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Missouri’s point guard math isn’t straightforward

That was made abundantly clear on Sunday night.

NCAA Basketball: Missouri at West Virginia Kim Klement-USA TODAY Sports

Secretly, we all like math. Math is straightforward. Math is unchanging. Math is constant. 2+2 is always 4. In 5x = 20, x is always 4.

Life is rarely that straight-forward, unchanging and constant. Sports are no exception. I don’t think Cuonzo Martin has the right answer for the equation of “Who is Missouri’s point guard?” because I don’t know if there is a correct answer for the problem.

All three of Martin’s options theoretically make sense for different reasons (excluding Kassius Robertson who I think is better suited at the 2), but on Sunday night none of them were the solution.

Jordan Geist was the best point guard on the floor for Missouri, but he cost them in critical moments and swung the momentum of the game by losing his cool.

Look at this stretch.

That’s not what you need from your upperclassman point guard. Geist lost his composure by getting a silly technical foul, and it ended up being a turning point in the game. You could sense through the television that West Virginia smelled blood, knew it had Missouri back-pedaling a little bit, and took advantage. Missouri had two made baskets the rest of the night. ​

I thought this was the game for Terrance Phillips to reinsert himself back into the rotation. It’s clear from watching this year’s edition of the Tigers that Phillips is on the outside looking in terms of minutes.

By far their most experienced point guard, Phillips needed to be steady in the key moments when you knew the vice grip press of West Virginia would tighten. That did not happen.

This was a key stretch in the game and a bad stretch for the kid from Oak Hill.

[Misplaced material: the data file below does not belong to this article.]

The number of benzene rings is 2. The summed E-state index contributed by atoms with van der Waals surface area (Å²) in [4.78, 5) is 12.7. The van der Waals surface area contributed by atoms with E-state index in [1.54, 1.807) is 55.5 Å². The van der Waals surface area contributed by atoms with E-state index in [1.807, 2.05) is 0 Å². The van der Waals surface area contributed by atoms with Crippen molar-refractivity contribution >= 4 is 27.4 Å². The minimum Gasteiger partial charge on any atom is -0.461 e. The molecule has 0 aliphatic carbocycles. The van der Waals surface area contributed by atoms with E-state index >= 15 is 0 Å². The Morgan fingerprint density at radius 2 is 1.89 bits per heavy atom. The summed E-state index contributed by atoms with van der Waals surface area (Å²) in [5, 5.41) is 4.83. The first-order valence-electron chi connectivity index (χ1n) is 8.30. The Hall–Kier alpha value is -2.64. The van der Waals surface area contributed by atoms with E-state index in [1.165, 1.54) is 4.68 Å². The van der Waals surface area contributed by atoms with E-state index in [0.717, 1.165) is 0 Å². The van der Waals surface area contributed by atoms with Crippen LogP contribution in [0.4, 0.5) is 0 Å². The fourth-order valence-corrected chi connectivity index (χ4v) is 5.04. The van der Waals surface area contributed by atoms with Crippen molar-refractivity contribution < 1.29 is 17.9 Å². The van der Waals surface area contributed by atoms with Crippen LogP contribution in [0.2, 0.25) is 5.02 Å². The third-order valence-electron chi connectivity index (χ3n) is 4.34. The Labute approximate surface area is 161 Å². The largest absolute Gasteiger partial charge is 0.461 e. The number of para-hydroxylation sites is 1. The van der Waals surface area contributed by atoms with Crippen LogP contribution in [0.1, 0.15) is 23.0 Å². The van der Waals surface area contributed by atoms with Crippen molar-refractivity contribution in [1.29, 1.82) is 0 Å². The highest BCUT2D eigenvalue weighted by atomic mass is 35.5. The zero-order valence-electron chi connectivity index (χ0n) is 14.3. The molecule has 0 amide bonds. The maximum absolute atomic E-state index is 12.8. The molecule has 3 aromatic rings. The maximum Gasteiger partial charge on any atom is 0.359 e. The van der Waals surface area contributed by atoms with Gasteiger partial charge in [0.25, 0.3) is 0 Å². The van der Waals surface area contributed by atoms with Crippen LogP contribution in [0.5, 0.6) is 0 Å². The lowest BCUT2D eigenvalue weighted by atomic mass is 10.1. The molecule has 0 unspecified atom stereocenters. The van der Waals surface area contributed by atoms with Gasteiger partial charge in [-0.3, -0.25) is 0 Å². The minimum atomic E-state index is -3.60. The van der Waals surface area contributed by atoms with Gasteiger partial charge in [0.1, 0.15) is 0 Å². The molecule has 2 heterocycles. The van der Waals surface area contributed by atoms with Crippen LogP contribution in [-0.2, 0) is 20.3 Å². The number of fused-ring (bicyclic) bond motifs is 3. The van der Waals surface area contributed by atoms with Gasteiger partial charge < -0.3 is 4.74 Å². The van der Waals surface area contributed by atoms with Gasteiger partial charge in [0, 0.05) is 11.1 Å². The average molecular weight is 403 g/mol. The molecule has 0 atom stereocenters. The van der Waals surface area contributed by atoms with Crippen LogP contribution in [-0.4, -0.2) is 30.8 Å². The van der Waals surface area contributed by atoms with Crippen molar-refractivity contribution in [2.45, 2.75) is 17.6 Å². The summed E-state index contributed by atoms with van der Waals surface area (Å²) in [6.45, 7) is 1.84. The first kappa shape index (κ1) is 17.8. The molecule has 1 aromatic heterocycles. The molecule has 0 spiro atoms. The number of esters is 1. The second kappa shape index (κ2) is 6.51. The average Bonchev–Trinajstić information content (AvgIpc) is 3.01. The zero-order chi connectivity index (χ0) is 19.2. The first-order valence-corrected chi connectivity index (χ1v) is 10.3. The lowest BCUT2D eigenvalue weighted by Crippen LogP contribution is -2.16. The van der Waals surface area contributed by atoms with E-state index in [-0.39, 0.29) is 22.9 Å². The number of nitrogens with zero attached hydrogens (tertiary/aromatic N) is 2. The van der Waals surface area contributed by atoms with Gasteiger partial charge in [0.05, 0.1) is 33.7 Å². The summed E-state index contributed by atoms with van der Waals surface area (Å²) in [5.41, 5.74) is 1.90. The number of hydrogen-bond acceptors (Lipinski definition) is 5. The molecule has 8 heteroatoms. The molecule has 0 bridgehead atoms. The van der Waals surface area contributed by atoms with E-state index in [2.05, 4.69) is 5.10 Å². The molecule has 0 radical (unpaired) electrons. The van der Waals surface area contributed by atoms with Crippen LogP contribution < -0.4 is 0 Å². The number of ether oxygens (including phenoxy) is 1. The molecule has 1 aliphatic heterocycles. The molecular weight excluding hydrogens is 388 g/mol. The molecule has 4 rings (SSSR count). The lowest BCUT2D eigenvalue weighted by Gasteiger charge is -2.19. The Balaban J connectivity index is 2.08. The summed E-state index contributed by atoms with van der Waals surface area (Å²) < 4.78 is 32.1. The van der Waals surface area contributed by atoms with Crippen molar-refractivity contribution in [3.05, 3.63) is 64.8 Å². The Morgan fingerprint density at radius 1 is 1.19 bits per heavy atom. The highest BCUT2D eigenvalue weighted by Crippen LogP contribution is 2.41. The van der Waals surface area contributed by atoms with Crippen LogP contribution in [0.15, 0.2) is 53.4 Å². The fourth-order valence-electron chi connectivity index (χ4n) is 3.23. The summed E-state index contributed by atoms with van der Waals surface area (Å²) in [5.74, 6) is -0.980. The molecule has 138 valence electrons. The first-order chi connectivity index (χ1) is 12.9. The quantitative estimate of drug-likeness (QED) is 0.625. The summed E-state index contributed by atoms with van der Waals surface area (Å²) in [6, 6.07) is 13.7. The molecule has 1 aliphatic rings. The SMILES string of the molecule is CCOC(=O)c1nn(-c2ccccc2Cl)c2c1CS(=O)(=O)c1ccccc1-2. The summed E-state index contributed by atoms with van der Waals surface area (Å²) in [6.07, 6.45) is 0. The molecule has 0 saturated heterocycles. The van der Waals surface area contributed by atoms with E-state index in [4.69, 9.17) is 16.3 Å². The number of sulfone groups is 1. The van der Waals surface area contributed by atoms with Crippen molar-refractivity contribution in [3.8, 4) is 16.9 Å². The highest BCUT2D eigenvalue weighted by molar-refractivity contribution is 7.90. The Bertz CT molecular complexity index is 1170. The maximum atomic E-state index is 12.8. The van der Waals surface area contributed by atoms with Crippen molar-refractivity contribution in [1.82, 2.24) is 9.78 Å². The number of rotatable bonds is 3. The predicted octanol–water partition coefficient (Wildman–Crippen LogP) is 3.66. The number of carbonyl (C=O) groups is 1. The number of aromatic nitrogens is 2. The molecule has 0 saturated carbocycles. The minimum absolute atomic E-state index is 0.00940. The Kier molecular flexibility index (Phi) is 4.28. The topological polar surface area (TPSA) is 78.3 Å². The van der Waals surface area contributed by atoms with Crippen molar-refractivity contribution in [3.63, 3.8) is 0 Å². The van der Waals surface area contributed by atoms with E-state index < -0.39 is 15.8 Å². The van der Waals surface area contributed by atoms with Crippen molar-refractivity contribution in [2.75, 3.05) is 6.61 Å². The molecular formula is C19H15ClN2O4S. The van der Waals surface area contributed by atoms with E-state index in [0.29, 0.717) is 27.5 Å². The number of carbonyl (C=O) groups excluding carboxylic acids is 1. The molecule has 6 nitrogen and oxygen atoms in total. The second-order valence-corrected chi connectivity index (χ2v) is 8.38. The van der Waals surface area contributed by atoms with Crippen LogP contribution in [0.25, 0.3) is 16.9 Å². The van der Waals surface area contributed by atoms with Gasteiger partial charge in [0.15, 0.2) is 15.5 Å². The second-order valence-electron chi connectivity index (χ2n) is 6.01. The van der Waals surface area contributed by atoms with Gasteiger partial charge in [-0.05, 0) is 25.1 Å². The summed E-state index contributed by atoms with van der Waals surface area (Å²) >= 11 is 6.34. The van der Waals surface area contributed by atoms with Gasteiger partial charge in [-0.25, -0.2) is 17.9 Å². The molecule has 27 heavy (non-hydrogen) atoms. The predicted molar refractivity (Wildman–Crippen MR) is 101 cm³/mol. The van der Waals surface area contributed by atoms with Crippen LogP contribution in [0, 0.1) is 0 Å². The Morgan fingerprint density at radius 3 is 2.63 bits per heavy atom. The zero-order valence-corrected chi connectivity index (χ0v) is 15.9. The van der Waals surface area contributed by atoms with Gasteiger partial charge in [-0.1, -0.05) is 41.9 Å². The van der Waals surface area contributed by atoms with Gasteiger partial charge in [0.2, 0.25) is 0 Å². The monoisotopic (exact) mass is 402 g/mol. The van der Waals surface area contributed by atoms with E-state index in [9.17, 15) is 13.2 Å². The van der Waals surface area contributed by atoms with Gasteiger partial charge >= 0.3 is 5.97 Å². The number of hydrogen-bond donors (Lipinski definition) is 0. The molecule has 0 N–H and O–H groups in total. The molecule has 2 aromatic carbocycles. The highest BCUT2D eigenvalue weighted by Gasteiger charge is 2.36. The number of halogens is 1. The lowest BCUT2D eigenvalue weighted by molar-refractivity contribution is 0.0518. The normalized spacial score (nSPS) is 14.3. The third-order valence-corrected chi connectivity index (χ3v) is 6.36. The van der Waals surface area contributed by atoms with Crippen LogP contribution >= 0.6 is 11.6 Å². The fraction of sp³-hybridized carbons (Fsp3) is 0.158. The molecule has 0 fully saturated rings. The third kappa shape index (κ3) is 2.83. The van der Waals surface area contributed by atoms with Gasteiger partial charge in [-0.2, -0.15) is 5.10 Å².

Jevon Carter, with his eight years of college experience (I kid), snatched the ball from Phillips for a quick layup, and you knew at this point that the Tigers were simply holding on (to the lead, not the ball) and like a dazed prizefighter 65 seconds into the round with the bell is a long way from saving them.

Blake Harris has all the makings to become a really good college point guard: quick, great on ball defender, can finish around the rim, plays fearlessly, and looks to get others involved.

I understand starting Harris — he should start most games and play in most situations. Sunday was not the situation to start him or play him a lot of minutes. Harris played too quickly to start and simply made little mistakes things that freshman do but eventually grow out of with time, maturity and development. His time and opportunities will come.

Cuonzo made the right decision to ride with the vets and let the young PG sit against West Virginia’s press. The solution to winning on Sunday was not throwing the young lamb to the wolves.

Sunday, in a game that few Missouri fans had penciled in as a W, the Tigers went out and competed against a team that will likely be a 5-seed or better in this season’s NCAA Tournament. There are a lot of positives to take away from this squad and certainly a lot of room for growth.

There’s plenty of reasons to be optimistic about this team, but the point guard situation is going to be a year-long battle. This team had a 16-point lead and gave it away down the stretch by not executing and by turning it over far too many times.

The hope is that, with games and tests like this, you rack up enough experience to pull out a few of these types of games in conference time, that you learn how to finish and put teams away to secure victories. That's the next step in the evolution of a team and program.

Eventually you either figure out math enough to pass, or you struggle with it the entire semester.

Carrington Harrison is a host for The Drive on 610 Sports in Kansas City. You can listen to C-dot daily from 2pm to 6pm here.